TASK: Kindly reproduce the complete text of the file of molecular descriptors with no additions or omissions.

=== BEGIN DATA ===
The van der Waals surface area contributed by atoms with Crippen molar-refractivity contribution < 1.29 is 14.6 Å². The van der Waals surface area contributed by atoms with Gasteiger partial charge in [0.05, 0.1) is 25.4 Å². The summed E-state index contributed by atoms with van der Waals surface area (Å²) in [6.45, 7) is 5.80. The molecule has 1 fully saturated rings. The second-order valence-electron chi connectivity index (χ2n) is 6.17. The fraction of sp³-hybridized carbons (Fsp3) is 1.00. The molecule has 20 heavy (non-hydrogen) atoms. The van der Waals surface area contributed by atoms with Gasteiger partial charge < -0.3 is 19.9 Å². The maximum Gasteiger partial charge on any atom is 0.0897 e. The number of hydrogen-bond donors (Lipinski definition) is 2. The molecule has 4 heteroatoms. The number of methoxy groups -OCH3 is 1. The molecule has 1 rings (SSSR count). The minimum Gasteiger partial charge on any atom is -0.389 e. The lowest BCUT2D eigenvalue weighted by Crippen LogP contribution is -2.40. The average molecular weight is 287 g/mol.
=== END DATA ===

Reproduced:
The van der Waals surface area contributed by atoms with Crippen molar-refractivity contribution < 1.29 is 14.6 Å². The van der Waals surface area contributed by atoms with Gasteiger partial charge in [0.05, 0.1) is 25.4 Å². The summed E-state index contributed by atoms with van der Waals surface area (Å²) in [6.45, 7) is 5.80. The molecule has 1 fully saturated rings. The second-order valence-electron chi connectivity index (χ2n) is 6.17. The fraction of sp³-hybridized carbons (Fsp3) is 1.00. The molecule has 20 heavy (non-hydrogen) atoms. The van der Waals surface area contributed by atoms with Gasteiger partial charge < -0.3 is 19.9 Å². The maximum Gasteiger partial charge on any atom is 0.0897 e. The number of hydrogen-bond donors (Lipinski definition) is 2. The molecule has 4 heteroatoms. The number of methoxy groups -OCH3 is 1. The molecule has 1 rings (SSSR count). The minimum Gasteiger partial charge on any atom is -0.389 e. The lowest BCUT2D eigenvalue weighted by Crippen LogP contribution is -2.40. The average molecular weight is 287 g/mol.